Many dealers’ estimates included extra service items that go beyond what’s listed in the owner’s manuals. Those can include engine and transmission flushes or automatically replacing fluids and filters that the automakers’ maintenance schedules call for just inspecting.
At 60,000 miles, for example, the 2004 Explorer’s owner’s manual calls for rotating tires, changing filters and the engine oil, and performing a number of inspections. Many dealers also would have changed the engine coolant and the transmission fluid and filter, which could add $100 or more to the bill. Some included flushing the fuel-injection system or decarbonizing the throttle body, services that added $110 and $165, respectively, to bills.
When we asked the automakers about the extra services, all three said that you shouldn’t need maintenance beyond what’s listed in the owner’s manual.
We checked back with some of the higher-priced dealers, asking for a price that included only the items in the owner’s manual, and their prices dropped around $100 to $150.
Regular maintenance can also be performed by independent repair shops without voiding the car’s warranty. When we called about two dozen independents, we generally got lower prices than the dealers offered, but they didn’t necessarily include all of the service items printed in the owner’s manual. The shops usually wanted to perform basic service, such as an oil change and tire rotation, and inspect the car for any additional work that might be needed.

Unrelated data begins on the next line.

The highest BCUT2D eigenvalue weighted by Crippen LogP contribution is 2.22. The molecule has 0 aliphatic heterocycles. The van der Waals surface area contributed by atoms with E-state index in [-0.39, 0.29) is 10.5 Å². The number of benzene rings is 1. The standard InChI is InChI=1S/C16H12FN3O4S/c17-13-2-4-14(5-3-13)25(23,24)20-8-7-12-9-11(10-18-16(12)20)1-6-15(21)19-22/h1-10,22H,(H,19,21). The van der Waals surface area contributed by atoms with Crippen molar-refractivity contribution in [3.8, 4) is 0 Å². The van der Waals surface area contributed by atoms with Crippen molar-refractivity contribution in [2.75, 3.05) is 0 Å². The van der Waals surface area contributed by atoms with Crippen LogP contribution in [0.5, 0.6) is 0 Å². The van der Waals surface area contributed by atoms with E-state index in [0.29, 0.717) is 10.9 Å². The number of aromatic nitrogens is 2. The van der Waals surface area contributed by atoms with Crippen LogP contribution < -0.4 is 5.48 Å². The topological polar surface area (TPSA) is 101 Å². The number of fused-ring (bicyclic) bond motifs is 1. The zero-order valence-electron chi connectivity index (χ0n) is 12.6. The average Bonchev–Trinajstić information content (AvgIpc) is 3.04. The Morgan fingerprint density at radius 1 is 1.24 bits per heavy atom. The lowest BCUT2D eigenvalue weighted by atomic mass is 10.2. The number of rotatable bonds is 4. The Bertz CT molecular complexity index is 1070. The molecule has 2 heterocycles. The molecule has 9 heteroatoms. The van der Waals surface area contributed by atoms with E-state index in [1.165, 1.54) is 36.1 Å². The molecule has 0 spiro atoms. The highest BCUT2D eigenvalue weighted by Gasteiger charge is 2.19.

That can save you money, but it’s important to make sure the shop knows exactly what’s in the manual. When we did that, an independent shop in Chicago gave us a price that undercut the dealers by $70 to almost $200. As with many dealers, however, some shops wanted to include items that weren’t in the manual.
You’ll get the best price on maintenance by comparison shopping and calling several dealerships and independent shops. Always check what you’re being charged for against the maintenance items in your owner’s manual. If the price includes items that are not in the schedule, ask for a price without them. According to the manufacturers we talked to, you’ll be giving your car everything you should to keep it on the road.
If an inspection reveals that additional service needs to be performed, get a separate quote for each item and then decide what additional work, if any, you want done. If parts, such as brake pads, aren’t worn to the allowable limit, you might be able to put off the job or have it done later at another shop for less money. Or you can perform simple tasks yourself, such as changing an air filter, for a fraction of the dealer’s cost.
It pays to shop around
Below are quotes we got from dealerships in three metro areas for the same maintenance interval on the same models.
|2005 Toyota Camry
|2004 Ford Explorer
|2003 Honda Civic